Book Review: 51 Tips, Tricks, and Recipes with jQuery & ASP.NET Controls

842d59697bf6bdc2afa9cc8a899e8e52I recently finished reading the 51 Tips, Tricks, and Recipes with jQuery & ASP.NET Controls eBook by Suprotim Agarwal. The eBook is $14.99 and it comes with a 14 day 100% money back guarantee. It can be ordered from the DotNetCurry website.

This eBook reminded me a lot of Cody Lindley’s jQuery Enlightenment in that it split it’s eBook into small bit size installments (known as recipes) that can be consumed either sequentially or on a individual basis. The recipes are organized into situations or problems that you might want to solve using jQuery. This eBook differs from jQuery Enlightenment in that it focuses on the interaction with ASP.NET WebForms, which has a unique rendering of its server controls.

Most of my web development history has been doing ASP.NET WebForms (and more recently ASP.NET MVC) so, I enjoyed reading this eBook. I could understand the situations, problems, and pain points that the eBook addressed. It was nice to see how jQuery can resolve these issues in an unobtrusive and cross-browser way while only requiring a small amount of code.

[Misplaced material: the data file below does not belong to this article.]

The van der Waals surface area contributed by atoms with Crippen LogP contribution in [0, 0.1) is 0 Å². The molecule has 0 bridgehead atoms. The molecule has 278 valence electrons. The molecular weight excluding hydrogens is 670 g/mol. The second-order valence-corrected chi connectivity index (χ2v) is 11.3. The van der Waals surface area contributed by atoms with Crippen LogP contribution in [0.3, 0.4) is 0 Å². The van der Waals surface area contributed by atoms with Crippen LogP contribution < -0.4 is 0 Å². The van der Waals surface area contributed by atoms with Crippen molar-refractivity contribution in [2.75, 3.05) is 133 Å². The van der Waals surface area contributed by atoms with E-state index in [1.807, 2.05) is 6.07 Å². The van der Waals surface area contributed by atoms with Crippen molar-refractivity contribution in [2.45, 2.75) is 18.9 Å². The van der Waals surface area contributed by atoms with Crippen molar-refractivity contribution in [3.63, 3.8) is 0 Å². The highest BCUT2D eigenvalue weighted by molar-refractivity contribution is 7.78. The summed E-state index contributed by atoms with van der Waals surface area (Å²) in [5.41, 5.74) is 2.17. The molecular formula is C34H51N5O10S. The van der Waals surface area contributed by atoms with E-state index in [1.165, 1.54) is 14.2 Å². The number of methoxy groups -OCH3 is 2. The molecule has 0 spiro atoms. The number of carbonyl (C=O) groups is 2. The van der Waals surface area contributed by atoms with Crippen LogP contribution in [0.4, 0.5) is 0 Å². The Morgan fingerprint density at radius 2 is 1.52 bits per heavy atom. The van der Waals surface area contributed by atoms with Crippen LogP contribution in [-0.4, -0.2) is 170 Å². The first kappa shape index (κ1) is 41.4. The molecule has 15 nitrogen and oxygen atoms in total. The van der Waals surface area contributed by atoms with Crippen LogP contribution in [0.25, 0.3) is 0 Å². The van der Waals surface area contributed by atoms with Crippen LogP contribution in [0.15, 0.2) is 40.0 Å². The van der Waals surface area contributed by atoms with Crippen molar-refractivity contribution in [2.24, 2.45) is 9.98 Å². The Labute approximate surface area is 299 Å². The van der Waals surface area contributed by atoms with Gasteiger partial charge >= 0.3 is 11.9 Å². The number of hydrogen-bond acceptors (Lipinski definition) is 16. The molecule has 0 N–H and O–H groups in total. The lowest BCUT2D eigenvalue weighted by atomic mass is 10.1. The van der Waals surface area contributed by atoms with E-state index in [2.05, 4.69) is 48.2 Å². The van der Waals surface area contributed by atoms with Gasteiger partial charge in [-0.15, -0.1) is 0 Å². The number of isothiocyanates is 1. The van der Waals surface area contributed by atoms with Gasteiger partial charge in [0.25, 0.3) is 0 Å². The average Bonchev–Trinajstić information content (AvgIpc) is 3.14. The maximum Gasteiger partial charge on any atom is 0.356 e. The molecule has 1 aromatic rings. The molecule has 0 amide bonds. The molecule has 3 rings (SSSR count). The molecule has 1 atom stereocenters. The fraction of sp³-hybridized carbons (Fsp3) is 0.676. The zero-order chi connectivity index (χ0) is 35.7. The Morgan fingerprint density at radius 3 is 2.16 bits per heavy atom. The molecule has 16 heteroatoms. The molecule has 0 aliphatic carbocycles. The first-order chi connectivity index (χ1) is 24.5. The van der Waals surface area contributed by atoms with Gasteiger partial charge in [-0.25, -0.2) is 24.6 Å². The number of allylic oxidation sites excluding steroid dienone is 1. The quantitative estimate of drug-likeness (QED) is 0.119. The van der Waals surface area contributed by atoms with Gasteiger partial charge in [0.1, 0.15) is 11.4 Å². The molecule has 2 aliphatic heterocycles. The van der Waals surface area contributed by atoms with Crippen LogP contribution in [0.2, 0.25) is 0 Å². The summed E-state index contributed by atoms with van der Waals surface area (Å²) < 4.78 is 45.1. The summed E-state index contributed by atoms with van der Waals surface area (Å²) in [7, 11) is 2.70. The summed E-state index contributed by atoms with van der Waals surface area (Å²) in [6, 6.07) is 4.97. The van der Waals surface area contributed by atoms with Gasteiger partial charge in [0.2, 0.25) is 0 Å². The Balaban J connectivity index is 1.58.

Each recipe is formatted in the same way…

I would have written some of the code differently and I did find some performance concerns, but nothing major and when push comes to push and shove many micro-optimizations become moot in the big picture. Selector optimization and looping performance can help make your code become more efficient, but it is really DOM manipulation that will kill your performance in the end.

Updated: I have updated this post with a link to my detailed findings, suggestions, and opinions. You can find my comments here.

Despite these minor issues, I do recommend this eBook for any ASP.NET WebForms developer hoping to learn how jQuery could be integrated into their environment.